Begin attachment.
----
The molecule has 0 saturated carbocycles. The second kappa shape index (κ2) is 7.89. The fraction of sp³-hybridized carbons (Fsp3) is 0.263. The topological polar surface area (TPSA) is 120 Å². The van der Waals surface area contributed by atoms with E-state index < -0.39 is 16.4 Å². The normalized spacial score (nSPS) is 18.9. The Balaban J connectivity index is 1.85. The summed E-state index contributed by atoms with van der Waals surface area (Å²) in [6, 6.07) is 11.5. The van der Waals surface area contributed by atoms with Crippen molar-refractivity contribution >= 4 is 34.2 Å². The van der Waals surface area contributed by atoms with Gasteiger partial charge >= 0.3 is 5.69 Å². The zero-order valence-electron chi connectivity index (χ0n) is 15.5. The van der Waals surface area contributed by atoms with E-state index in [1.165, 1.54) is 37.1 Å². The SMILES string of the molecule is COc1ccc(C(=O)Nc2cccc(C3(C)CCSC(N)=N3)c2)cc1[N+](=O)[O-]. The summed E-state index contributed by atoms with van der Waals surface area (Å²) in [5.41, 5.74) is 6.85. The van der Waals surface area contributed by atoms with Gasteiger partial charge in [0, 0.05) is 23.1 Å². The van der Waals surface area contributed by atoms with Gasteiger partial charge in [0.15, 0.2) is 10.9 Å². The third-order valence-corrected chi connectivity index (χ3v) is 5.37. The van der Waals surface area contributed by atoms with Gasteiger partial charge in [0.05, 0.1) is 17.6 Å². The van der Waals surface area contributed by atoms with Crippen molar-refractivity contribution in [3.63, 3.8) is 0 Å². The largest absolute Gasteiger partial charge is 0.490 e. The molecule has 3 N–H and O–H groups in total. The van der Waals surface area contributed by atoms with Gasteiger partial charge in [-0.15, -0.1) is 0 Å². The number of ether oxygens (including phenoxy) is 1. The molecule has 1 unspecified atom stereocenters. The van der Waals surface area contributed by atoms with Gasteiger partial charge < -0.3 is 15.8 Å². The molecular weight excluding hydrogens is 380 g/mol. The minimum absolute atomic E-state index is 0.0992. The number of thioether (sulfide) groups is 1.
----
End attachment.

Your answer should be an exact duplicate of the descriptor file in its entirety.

The molecule has 0 saturated carbocycles. The second kappa shape index (κ2) is 7.89. The fraction of sp³-hybridized carbons (Fsp3) is 0.263. The topological polar surface area (TPSA) is 120 Å². The van der Waals surface area contributed by atoms with E-state index < -0.39 is 16.4 Å². The normalized spacial score (nSPS) is 18.9. The Balaban J connectivity index is 1.85. The summed E-state index contributed by atoms with van der Waals surface area (Å²) in [6, 6.07) is 11.5. The van der Waals surface area contributed by atoms with Crippen molar-refractivity contribution >= 4 is 34.2 Å². The van der Waals surface area contributed by atoms with Gasteiger partial charge >= 0.3 is 5.69 Å². The zero-order valence-electron chi connectivity index (χ0n) is 15.5. The van der Waals surface area contributed by atoms with E-state index in [1.165, 1.54) is 37.1 Å². The SMILES string of the molecule is COc1ccc(C(=O)Nc2cccc(C3(C)CCSC(N)=N3)c2)cc1[N+](=O)[O-]. The summed E-state index contributed by atoms with van der Waals surface area (Å²) in [5.41, 5.74) is 6.85. The van der Waals surface area contributed by atoms with Gasteiger partial charge in [0, 0.05) is 23.1 Å². The van der Waals surface area contributed by atoms with Gasteiger partial charge in [0.15, 0.2) is 10.9 Å². The third-order valence-corrected chi connectivity index (χ3v) is 5.37. The van der Waals surface area contributed by atoms with Gasteiger partial charge in [0.05, 0.1) is 17.6 Å². The van der Waals surface area contributed by atoms with Crippen molar-refractivity contribution in [3.63, 3.8) is 0 Å². The largest absolute Gasteiger partial charge is 0.490 e. The molecule has 3 N–H and O–H groups in total. The van der Waals surface area contributed by atoms with Gasteiger partial charge in [-0.15, -0.1) is 0 Å². The number of ether oxygens (including phenoxy) is 1. The molecule has 1 unspecified atom stereocenters. The van der Waals surface area contributed by atoms with Gasteiger partial charge < -0.3 is 15.8 Å². The molecular weight excluding hydrogens is 380 g/mol. The minimum absolute atomic E-state index is 0.0992. The number of thioether (sulfide) groups is 1.